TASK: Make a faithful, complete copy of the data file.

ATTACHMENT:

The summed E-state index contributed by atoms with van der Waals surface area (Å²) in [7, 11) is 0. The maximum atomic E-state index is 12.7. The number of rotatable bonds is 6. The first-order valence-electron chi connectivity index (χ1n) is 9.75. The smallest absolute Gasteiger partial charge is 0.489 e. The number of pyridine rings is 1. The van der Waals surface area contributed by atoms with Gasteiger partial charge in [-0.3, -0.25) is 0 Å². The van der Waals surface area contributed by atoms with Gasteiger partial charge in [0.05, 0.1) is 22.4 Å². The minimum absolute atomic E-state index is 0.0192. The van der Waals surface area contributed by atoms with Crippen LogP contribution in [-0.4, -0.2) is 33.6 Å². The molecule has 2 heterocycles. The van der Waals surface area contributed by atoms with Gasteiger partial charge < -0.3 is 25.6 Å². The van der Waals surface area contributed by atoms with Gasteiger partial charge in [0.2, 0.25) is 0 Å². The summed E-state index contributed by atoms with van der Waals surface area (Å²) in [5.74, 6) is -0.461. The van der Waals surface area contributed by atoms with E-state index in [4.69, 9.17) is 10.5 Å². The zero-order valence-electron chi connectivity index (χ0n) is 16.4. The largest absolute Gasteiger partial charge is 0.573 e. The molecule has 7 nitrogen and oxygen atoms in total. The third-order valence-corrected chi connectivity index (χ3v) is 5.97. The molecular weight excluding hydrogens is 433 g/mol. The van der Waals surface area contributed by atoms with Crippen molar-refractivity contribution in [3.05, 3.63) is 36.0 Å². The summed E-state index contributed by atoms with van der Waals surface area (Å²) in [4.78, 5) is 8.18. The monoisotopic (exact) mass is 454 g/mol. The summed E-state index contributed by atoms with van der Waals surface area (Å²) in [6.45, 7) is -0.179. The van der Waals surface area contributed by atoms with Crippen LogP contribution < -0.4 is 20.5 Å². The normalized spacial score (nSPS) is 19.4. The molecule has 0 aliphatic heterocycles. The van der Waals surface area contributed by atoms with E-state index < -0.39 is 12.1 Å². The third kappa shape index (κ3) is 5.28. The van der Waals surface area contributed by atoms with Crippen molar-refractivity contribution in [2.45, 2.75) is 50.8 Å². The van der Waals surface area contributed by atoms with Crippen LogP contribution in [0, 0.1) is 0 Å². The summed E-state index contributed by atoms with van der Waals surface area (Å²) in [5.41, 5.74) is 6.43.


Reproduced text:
The summed E-state index contributed by atoms with van der Waals surface area (Å²) in [7, 11) is 0. The maximum atomic E-state index is 12.7. The number of rotatable bonds is 6. The first-order valence-electron chi connectivity index (χ1n) is 9.75. The smallest absolute Gasteiger partial charge is 0.489 e. The number of pyridine rings is 1. The van der Waals surface area contributed by atoms with Gasteiger partial charge in [-0.3, -0.25) is 0 Å². The van der Waals surface area contributed by atoms with Gasteiger partial charge in [0.05, 0.1) is 22.4 Å². The minimum absolute atomic E-state index is 0.0192. The van der Waals surface area contributed by atoms with Crippen LogP contribution in [-0.4, -0.2) is 33.6 Å². The molecule has 2 heterocycles. The van der Waals surface area contributed by atoms with Gasteiger partial charge < -0.3 is 25.6 Å². The van der Waals surface area contributed by atoms with Gasteiger partial charge in [0.2, 0.25) is 0 Å². The summed E-state index contributed by atoms with van der Waals surface area (Å²) in [5.74, 6) is -0.461. The van der Waals surface area contributed by atoms with E-state index in [4.69, 9.17) is 10.5 Å². The zero-order valence-electron chi connectivity index (χ0n) is 16.4. The largest absolute Gasteiger partial charge is 0.573 e. The molecule has 7 nitrogen and oxygen atoms in total. The third-order valence-corrected chi connectivity index (χ3v) is 5.97. The molecular weight excluding hydrogens is 433 g/mol. The van der Waals surface area contributed by atoms with Crippen molar-refractivity contribution in [3.05, 3.63) is 36.0 Å². The summed E-state index contributed by atoms with van der Waals surface area (Å²) in [4.78, 5) is 8.18. The monoisotopic (exact) mass is 454 g/mol. The summed E-state index contributed by atoms with van der Waals surface area (Å²) in [6.45, 7) is -0.179. The van der Waals surface area contributed by atoms with Crippen LogP contribution < -0.4 is 20.5 Å². The normalized spacial score (nSPS) is 19.4. The molecule has 0 aliphatic heterocycles. The van der Waals surface area contributed by atoms with E-state index < -0.39 is 12.1 Å². The third kappa shape index (κ3) is 5.28. The van der Waals surface area contributed by atoms with Crippen molar-refractivity contribution in [2.45, 2.75) is 50.8 Å². The van der Waals surface area contributed by atoms with Crippen LogP contribution in [0, 0.1) is 0 Å². The summed E-state index contributed by atoms with van der Waals surface area (Å²) in [5.41, 5.74) is 6.43.